by Matt Slick
The Gospel of Judas was developed by a Gnostic sect in the second century A.D and was originally written in Greek around 130-170. This fact alone tells us that it was not authored by Judas himself. The oldest extant copy is a Coptic manuscript written in Sahidic (last phase of ancient Egyptian) in the fourth or fifth century.
The gospel of Judas is included in a 62-page papyrus1 manuscript that was uncovered in Egypt during the 1950's or 1960's.2 The translator of the Gospel of Judas is Rodolphe Kasser of the University of Geneva, a leading Coptic Scholar; and the contents are due to be released in April, 2006. At the date of writing this article (April 7th, 2006), the complete translated text of this pseudepigraphical writing is unavailable. However, at CNN.com we have the following excerpts:
"The newly translated document's text begins: 'The secret account of the revelation that Jesus spoke in conversation with Judas Iscariot.'
"In a key passage Jesus tells Judas, 'You will exceed all of them. For you will sacrifice the man that clothes me.'
"This indicates that Judas would help liberate the spiritual self by helping Jesus get rid of his physical flesh, the scholars said.
"'Step away from the others and I shall tell you the mysteries of the kingdom,'" Jesus says to Judas, singling him out for special status. 'Look, you have been told everything. Lift up your eyes and look at the cloud and the light within it and the stars surrounding it. The star that leads the way is your star.'"
"The text ends with Judas turning Jesus over to the high priests and does not include any mention of the crucifixion or resurrection."3
According to National Geographic website on the Gospel of Judas page, it says that the newly discovered gospel is, "One of the most significant biblical finds of the last century'a lost gospel that could challenge what is believed about the story of Judas and his betrayal of Jesus."4 In fact, National Geographic has invested a lot of money in its presentation.
"Retired Claremont Graduate University professor James Robinson said that "early in November he learned that Kasser and several European, Canadian and U.S. scholars had signed agreements with the National Geographic Society to assist with a documentary film and a National Geographic article for an Easter 2006 release and a succession of three books."5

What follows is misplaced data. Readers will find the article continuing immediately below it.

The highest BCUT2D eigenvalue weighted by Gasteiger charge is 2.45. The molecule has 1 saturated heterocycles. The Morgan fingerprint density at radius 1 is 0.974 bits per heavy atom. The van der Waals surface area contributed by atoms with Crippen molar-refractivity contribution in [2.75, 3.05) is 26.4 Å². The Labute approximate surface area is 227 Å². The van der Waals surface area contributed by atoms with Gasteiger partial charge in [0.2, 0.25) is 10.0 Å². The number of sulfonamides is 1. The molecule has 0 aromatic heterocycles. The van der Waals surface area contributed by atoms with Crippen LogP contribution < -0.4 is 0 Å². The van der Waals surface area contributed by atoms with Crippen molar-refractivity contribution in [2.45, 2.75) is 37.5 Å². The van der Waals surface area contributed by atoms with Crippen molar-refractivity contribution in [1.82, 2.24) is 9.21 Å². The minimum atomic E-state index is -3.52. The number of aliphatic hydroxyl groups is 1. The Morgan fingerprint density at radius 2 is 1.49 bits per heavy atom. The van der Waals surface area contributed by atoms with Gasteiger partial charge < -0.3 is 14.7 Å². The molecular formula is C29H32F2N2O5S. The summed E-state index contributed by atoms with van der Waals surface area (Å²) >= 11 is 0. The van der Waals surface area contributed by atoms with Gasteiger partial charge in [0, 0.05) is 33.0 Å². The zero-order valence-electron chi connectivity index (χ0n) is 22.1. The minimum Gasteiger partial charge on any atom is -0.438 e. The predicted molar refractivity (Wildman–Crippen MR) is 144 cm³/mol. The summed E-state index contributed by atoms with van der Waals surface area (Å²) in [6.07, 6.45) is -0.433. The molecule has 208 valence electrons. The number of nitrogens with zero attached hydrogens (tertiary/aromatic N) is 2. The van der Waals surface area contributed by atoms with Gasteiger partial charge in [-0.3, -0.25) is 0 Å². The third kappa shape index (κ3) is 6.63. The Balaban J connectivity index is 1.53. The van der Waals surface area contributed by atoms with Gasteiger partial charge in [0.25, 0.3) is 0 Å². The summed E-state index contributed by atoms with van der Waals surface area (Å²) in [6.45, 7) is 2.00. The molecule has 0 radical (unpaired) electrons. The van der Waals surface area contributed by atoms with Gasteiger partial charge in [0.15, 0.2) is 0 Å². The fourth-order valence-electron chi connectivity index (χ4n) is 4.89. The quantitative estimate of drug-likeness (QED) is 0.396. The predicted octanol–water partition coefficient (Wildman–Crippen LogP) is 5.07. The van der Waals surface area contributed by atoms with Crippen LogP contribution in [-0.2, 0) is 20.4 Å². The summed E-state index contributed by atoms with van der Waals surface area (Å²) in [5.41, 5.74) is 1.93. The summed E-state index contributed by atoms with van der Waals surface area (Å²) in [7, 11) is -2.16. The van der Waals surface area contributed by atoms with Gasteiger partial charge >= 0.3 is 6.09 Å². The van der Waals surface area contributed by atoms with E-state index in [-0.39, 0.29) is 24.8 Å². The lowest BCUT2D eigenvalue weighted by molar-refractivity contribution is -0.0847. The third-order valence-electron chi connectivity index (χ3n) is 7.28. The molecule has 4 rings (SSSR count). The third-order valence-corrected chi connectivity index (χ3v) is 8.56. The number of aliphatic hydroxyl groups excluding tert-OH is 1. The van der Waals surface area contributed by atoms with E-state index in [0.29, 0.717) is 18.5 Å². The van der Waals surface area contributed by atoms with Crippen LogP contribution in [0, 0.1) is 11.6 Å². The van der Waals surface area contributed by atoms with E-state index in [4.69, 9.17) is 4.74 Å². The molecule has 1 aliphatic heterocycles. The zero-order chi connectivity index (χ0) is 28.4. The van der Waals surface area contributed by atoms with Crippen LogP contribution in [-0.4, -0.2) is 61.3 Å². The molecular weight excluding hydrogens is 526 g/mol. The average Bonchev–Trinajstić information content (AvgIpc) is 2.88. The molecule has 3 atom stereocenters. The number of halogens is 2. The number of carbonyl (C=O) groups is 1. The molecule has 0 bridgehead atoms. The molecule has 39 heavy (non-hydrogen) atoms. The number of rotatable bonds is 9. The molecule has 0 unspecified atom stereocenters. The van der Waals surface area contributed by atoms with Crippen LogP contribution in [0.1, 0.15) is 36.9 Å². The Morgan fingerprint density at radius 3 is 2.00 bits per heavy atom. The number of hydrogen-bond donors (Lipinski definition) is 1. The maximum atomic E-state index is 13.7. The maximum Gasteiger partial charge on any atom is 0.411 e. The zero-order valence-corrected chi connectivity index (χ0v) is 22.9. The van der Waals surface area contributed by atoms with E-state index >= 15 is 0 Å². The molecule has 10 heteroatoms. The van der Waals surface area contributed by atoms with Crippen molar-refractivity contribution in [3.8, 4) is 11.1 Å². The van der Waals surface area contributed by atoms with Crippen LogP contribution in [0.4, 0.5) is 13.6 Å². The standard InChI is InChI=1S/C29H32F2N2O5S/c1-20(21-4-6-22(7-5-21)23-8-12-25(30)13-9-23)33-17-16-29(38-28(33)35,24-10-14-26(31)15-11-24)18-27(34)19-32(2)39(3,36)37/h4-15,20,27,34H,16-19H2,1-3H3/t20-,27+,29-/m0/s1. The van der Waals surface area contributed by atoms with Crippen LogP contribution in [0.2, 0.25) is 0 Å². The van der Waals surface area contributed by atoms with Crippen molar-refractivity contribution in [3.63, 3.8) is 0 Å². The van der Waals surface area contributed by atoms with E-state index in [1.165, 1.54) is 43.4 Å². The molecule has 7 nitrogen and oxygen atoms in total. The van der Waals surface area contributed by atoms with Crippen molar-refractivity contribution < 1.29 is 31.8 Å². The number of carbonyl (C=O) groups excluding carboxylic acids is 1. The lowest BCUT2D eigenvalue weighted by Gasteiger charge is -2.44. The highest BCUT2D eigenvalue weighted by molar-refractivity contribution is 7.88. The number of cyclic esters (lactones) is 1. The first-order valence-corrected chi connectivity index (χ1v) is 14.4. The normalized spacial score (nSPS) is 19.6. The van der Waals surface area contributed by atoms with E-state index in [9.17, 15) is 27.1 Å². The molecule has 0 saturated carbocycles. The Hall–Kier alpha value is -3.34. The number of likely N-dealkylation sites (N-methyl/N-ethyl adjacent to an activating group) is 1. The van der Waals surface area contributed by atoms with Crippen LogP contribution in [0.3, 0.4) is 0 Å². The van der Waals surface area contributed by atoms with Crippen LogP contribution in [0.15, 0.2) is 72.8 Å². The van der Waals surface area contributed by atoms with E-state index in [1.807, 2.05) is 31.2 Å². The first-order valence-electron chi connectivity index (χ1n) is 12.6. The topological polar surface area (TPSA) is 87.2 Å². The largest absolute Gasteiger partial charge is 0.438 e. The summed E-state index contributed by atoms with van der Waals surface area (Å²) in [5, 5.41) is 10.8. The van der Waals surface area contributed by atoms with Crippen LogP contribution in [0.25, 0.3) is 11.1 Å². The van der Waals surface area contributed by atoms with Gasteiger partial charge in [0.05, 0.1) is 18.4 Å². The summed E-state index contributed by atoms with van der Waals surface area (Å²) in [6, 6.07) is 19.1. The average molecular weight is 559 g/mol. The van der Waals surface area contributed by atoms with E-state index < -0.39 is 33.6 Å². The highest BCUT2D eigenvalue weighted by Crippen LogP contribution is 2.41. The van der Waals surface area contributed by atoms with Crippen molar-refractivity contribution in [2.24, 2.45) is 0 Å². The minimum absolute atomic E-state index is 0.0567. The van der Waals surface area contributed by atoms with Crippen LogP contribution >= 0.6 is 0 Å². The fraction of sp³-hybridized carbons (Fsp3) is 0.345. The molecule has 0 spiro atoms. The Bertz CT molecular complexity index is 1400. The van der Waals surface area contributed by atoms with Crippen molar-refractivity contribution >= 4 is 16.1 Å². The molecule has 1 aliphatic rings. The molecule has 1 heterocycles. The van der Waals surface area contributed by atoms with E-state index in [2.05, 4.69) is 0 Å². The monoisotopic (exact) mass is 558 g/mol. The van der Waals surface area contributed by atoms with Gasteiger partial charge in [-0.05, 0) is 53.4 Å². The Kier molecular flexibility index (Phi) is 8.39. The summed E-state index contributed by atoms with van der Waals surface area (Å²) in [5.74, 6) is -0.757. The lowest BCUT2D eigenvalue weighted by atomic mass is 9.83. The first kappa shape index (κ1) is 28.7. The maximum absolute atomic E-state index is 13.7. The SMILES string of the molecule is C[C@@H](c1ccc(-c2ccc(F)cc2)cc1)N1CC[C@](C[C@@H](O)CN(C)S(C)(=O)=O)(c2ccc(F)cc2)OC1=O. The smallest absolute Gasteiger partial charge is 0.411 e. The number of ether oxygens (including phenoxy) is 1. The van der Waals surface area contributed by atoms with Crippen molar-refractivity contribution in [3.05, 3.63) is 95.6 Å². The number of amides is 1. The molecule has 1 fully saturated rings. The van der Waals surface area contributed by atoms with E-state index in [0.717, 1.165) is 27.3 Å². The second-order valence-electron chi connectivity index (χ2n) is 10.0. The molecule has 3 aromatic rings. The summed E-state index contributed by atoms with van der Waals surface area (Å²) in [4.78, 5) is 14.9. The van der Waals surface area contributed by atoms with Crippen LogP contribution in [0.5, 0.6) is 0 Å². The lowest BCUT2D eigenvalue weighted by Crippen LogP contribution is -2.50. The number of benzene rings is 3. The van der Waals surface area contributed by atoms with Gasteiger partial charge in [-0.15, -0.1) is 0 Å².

Is the Gospel of Judas authentic?
The Gospel of Judas apparently depicts Judas in favorable terms and commends him as doing God's work when he betrayed Christ to the Jewish religious leaders. This, of course, contradicts what was written by the apostles in their gospels of Matthew and John as well as those gospels written by Mark and Luke who are under the direction of Peter and Paul.
The Gospel of Judas falls into the category of pseudepigraphical writings. This means that the gospel is not authentic but is a false writing. In fact, the gospel was not written by Judas, but by a later Gnostic sect in support of Judas. Gnosticism was an ancient heresy that taught salvation through esoteric knowledge. Gnosticism was known at the time of the writing of the later epistles in the New Testament and was rejected by the apostle John.6
The ancient writer Irenaeus (A.D. 130-202) in his work called Refutation of All Heresies said that the gospel of Judas was a fictitious history:
"Others again declare that Cain derived his being from the Power above, and acknowledge that Esau, Korah, the Sodomites, and all such persons, are related to themselves. On this account, they add, they have been assailed by the Creator, yet no one of them has suffered injury. For Sophia was in the habit of carrying off that which belonged to her from them to herself. They declare that Judas the traitor was thoroughly acquainted with these things, and that he alone, knowing the truth as no others did, accomplished the mystery of the betrayal; by him all things, both earthly and heavenly, were thus thrown into confusion. They produce a fictitious history of this kind, which they style the Gospel of Judas."7
We can conclude that the Gospel of Judas is not authentic, is not inspired, and was properly rejected by the early church as an unreliable and inaccurate depiction of what really happened concerning Judas.
Of course, the complaint is often raised that this opinion, like that of the early church, simply rejected anything that opposed a preconceived idea. But, this complaint falls by the wayside when we understand that the early church knew which documents were authored by the apostles and which were not. God did not make a mistake when he led the Christian Church to recognize what is and is not inspired. The Gospel of Judas was never recognized by the church as being inspired.